Born in Argentina in 1954, over the past five decades he has progressively developed a unique poetics based on the interaction of, mostly journalistic and archival, photographs and written annotations to achieve his objective: to activate personal and collective memory to communicate a message of resistance that may connect people across time and space.
Working at the crossroads between visual arts, poetry and human rights activism, Brodsky’s practice is rooted in his personal history and direct dramatic experience of State-sponsored terror in Argentina. During the Argentine Military Dictatorship (1976– 83), his best friend Martín Bercovich and his younger brother Fernando were abducted and disappeared in 1976 and 1979 respectively,3 a traumatic event which prompted the artist to go into exile in Barcelona, where he lived until the period of military dictatorship in Argentina ended and democracy was restored.
Brodsky, who has owned and directed a photographic agency for many years in Spain and Latin America, does not use the media merely as a source of inspiration. Rather, he turns the media itself into an artwork. Selecting photographs collected in documentary archives around the world, the artist manipulates them:4 by adding handwritten comments and highlighting meaningful details with the help of bright and vivid colours, he stimulates a dialogue between the pre- existing narratives conveyed by the original sources and his own interpretation of those texts and images.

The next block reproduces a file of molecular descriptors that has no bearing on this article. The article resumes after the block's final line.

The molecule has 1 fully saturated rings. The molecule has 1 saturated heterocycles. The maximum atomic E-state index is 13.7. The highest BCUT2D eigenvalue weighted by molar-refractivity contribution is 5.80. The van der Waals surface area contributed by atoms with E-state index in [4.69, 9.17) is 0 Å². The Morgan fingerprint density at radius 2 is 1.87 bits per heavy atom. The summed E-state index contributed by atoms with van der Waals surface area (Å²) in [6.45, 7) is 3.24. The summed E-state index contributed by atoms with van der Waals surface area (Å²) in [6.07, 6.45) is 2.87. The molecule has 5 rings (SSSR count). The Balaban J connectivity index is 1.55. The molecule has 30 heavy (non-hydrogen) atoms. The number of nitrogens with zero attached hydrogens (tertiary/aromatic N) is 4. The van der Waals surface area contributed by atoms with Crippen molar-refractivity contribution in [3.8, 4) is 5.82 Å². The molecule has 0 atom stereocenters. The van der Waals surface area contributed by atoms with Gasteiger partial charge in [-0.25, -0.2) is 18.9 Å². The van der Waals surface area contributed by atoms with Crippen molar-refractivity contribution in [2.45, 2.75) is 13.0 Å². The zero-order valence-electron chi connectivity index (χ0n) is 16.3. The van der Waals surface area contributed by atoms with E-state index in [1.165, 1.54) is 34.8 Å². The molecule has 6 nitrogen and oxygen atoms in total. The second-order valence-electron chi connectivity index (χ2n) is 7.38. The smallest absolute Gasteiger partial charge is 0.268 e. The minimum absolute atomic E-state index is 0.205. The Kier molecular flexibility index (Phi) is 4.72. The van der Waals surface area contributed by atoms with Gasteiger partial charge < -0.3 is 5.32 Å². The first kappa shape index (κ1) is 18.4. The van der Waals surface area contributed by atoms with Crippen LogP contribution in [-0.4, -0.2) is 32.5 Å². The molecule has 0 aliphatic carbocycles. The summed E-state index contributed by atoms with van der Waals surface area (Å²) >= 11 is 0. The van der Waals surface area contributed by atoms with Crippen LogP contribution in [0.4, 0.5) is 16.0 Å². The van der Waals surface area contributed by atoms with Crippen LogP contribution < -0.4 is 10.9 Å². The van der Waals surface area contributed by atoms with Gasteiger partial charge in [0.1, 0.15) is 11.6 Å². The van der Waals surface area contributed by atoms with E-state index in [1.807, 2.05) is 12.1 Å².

The Poetics of Resistance reunites two major groups of works created by the artist between 2014 and 2019: 1968. The Fire of Ideas, composed of 55 intervened archival photographs devoted to the international mobilisations and protests of workers and students in 1968, and the series of 15 images centred on the decolonisation process in Africa and its progressive transition to independence during the second half of the 20th century.
The project also encompasses two further and still ongoing lines of inquiry by Brodsky, devoted to the anti-Franco resistance in Spain and to today’s burning question of migrants and refugees―in which, for the very first time, the artist engages in a reflection on contemporary issues. Adding annotations and clearly non-impartial captions, Brodsky recounts historic episodes of major turmoil and revolution: from the anti-Vietnam War protests in London to the struggle for the independence of Congo and the rebellions caused by the murder of his anti-colonialist Prime Minister Patrice Lumumba in 1961; from the 1968-revolts of the student unions in Dakar requesting more political freedom from President Léopold Senghor to the violent state of emergency in South Africa during the anti- Apartheid struggle in the 1980s.
(Text: Valentina Locatelli - Poetics of Resistance)
ARTCO Project Space Berlin
Opening hours during exhibitions:
Tuesday - Friday: 11.00 - 18.00
Saturday: 11.00 - 17.00
and by appointment.
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